Birth Story: A Helicopter Ride at 29 Weeks

This birth story series is sponsored by HCA Midwest Health

In November 2019, I found out I was pregnant with my second child. I was labeled as a high-risk pregnancy due to being diagnosed with chronic Crohn’s-Colitis, an anti-inflammatory disease that is incurable, but manageable. My pregnancy this time around was perfect: I had no sickness, no horrid weight loss, and no issues with anything like my first pregnancy. However, on May 12, 2020, I went to my physician’s office in St. Joseph, Missouri, for my weekly routine check. I was 29 weeks and 2 days, and I was scheduled for a non-stress test and a growth scan. But, sadly, I did not even make it through the non-stress test without complications. 

My doctor was overly concerned about decreased fetal movement, and she sent me to Labor & Delivery where they immediately hooked me up to monitors. I had never had issues with elevated blood pressures or swelling, but the L&D doctors told me my blood pressure was elevated at 145/94.  I told them it was probably because I was anxious from all the movement going on around me. They proceeded to get bloodwork, urine samples, and scans, all while I waited for my husband to get off work and be there with me. I had blood pressure checks every 10 minutes, and they were not reassuring. After almost two hours, I was admitted and my husband finally was at my side. I was told I was being admitted because of numerous high blood pressure readings, lack of fetal movement, and blood/urine labs results. I then got a central IV line placed.

I was told that I had severe preeclampsia and HELLP syndrome. Preeclampsia is a pregnancy complication that causes high blood pressure, and HELLP syndrome is a serious complication of preeclampsia that affects the blood and liver.  

I was in shock. I did not know what to think, but I was scared. I was catheterized and then the doctors immediately started magnesium through my IV. When I tell you I went from feeling bad to worse, I mean it – and it was fast. When I was told I was going to be taken via ambulance to another hospital, I broke down even more. I heard talk of cesarean section, and I knew at barely 29 weeks that is a huge risk. I was still almost three months early, and the thought terrified me.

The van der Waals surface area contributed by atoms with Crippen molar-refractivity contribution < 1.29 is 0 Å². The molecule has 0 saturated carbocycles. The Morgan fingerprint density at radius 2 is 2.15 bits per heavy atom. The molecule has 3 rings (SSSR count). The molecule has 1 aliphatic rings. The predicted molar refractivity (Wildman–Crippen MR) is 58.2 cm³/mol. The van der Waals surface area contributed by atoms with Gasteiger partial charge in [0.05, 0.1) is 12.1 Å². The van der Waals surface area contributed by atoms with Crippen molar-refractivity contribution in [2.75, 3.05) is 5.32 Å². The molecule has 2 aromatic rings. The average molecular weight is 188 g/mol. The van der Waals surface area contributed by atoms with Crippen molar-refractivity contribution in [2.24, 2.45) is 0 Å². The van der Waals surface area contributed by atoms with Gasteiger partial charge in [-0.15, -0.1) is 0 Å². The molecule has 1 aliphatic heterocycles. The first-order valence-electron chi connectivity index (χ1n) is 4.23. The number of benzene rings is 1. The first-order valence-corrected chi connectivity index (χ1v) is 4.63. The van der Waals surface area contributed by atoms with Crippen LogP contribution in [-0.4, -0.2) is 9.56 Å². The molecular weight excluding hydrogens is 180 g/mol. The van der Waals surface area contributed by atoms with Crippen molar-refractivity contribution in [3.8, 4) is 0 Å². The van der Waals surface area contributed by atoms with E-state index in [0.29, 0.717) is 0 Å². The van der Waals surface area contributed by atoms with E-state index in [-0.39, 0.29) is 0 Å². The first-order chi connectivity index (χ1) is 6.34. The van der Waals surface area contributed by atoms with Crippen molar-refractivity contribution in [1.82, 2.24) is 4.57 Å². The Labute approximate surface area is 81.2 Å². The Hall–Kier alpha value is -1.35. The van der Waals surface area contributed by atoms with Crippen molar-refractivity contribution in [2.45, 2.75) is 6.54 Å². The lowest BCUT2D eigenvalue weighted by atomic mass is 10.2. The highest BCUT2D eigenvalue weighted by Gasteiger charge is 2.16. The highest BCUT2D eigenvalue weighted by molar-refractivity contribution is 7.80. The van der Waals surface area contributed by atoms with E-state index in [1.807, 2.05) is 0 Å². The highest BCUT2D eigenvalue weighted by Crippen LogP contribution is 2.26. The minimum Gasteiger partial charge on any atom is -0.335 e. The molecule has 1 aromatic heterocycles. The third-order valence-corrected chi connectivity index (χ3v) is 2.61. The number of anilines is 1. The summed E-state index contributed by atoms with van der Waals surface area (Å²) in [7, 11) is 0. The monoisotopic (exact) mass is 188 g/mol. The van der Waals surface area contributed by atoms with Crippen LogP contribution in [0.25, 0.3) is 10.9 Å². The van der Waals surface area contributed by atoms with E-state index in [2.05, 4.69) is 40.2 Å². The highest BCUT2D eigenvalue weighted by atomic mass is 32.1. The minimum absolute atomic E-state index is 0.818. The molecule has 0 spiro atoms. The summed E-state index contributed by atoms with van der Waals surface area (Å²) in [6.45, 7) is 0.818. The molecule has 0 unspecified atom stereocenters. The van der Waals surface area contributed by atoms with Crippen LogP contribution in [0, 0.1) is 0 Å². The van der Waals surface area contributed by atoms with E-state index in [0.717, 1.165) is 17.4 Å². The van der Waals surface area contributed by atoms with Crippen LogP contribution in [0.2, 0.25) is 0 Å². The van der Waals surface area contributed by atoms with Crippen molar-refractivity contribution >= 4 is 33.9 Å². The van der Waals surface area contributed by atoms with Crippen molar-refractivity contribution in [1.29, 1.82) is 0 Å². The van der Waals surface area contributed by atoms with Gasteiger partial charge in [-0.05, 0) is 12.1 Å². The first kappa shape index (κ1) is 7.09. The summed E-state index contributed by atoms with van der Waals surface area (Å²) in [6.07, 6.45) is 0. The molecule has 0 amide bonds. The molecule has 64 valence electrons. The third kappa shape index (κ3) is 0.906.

My doctor then told me that I was being transferred via helicopter to Overland Park Regional Medical Center due to the nature of my condition being too hard to treat at their hospital. 

I met the Maternal Transport Team, and they helped prepare me for the helicopter ride. I went with no bags packed or anything. I was scared and unsure about what was about to happen. The transport team helped calm my fears and get me ready for the trip. I made my husband go home and get a small bag of clothes for both of us to last for two to three days. Because of the pandemic, no other family besides my husband could come and that’s what made this whole situation harder.

When I arrived at Overland Park Regional Medical Center, I was admitted to the Antepartum Unit, a special unit for women who need to be hospitalized before giving birth. I had to have another COVID test, which still sucked. I was on magnesium the entire night, which made me so weak I could not open my eyes or move and was constantly monitored with blood pressure readings and blood work. I had the best nurses. I remember moving around so much to get comfortable, and they would run in to adjust things to make sure they could hear baby perfect. They never complained – just told me to try to get some sleep and relax as much as I could, which was easier said than done. 

Around 7 a.m., the doctor on call came in and I knew it would not be good. I could not even keep my eyes open at this point, but I could hear her. The only words that really mattered to me, “This is not good, we have had no improvement, we need to go in for an emergency c-section.” I felt lifeless, meaningless, and shattered. I was mad at myself, “Why can’t I carry a baby like normal, why do I have to be defective, why does my baby have to be punished by my body, she hasn’t even had time to grow!” I prepared myself for the worst-case scenario and it was coming true.